DNS is an amazing protocol. After starting life as a simple mechanism for name resolution, it is now used to enforce TLS rules, prevent email impersonation, authorize users, protect endpoints, enable service discovery, and much more. DNS services run across a range of devices and provide quite a bit of information about the environment, given the right queries. This post describes the techniques used by the Beta 2 version of Rumble Network Discovery to identify DNS services.
version.bind TXT response is supported by a handful of common DNS implementations, including ISC BIND,
and returns the name and version number of the service. This can be correlated against public fingerprints
to determine the operating system and version. Querying this by hand is easy with
$ dig version.bind txt chaos @target-dns version.bind. 0 CH TXT "9.11.3-1ubuntu1.5-Ubuntu"
hostname.bind TXT response is less common, but supported by newer versions of ISC BIND and a few other DNS
server implementations. This query returns the hostname of the DNS server itself. This is also simple to query by hand using
$ dig hostname.bind txt chaos @target-dns hostname.bind. 0 CH TXT "ns01"
Rumble will send an
A record lookup for a common internet domain name.This lookup returns the resolved address for the
name, indicating whether a DNS-based captive portal is in place, and whether DNS queries are being modified. This lookup
is equivalent the following command:
$ dig www.google.com A @target-dns www.google.com. 30 IN A 188.8.131.52
In addition to queries above, Rumble will ask the server for a PTR record for it’s own IPv4 address. This can return the
internally-configured hostname of the server, making identification more accurate, especially when normal reverse DNS and the
hostname.bind result is not available. An example of doing this query using the
$ dig 254.0.168.192.in-addr.arpa PTR @target-dns 254.0.168.192.in-addr.arpa. 20384 IN PTR firewall.lab.
Rumble will send a DNS query for a randomized subdomain of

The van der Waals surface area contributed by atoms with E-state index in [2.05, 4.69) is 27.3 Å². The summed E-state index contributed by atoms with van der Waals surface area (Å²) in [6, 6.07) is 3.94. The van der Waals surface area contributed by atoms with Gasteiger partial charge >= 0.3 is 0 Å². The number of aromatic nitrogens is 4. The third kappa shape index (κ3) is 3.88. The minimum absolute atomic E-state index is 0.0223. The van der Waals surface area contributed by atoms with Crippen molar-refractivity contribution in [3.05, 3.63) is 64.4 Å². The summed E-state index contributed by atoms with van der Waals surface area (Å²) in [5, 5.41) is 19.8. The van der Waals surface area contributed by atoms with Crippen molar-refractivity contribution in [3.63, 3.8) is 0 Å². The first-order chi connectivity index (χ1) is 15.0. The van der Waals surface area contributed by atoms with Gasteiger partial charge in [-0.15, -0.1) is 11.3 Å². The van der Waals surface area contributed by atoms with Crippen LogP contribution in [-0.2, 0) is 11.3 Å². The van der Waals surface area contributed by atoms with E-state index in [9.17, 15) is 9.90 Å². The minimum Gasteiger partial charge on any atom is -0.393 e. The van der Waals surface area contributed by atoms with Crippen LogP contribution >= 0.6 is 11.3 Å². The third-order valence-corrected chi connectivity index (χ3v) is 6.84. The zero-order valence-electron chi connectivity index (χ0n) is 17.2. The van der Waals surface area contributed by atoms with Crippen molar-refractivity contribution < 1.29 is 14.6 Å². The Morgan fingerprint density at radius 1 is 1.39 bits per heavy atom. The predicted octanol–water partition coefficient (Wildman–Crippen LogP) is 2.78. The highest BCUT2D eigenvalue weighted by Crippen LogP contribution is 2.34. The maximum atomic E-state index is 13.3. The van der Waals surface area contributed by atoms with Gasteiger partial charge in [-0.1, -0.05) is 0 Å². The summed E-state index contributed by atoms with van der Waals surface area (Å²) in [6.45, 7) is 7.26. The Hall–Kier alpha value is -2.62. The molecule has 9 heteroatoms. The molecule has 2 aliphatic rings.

rumble.network with the destination server address and timestamp
encoded into the request. A custom DNS server handles these requests, echoes the timestamp, and returns the IP addresses
of the requesting DNS resolvers back to the server, which forwards it on to the Rumble scan engine. This process acts as
a DNS traceroute and can identify problems with the destination server’s performance and configuration. The DNS service
details within the Rumble console will show the upstream resolvers:
Rumble will send a second DNS query for a randomized subdomain of
rumble.network, identical to the first, except using a different
prefix (e0 vs t0) and with the EDNS0 flag set. If the destination server supports the Client Subnet extension, this will be sent
rumble.network DNS server, which will encode the received subnet information back into the response. This can identify the
egress network used by the DNS server, which can be helpful when diagnosing configuration issues. An example
The five queries described above are designed to be safe and informative, but are just the beginning of Rumble’s support for DNS. We are continuing to look into service discovery and specific product fingerprinting that would help with asset identication and inventory. If you haven’t had a chance to try Rumble yet, please give it a shot and share your thoughts.
Our last post covered some of the ways that Rumble gathers information from DNS services. While working on the tracer implementation, we identified a trick that other folks might find it useful. It turns out that most DNS resolvers do not filter the address ranges they will contact when handling a request, allowing for remote subnet “ping scans” with a little work. This technique isn’t foolproof, and is probably not new, but it may have interesting security implications.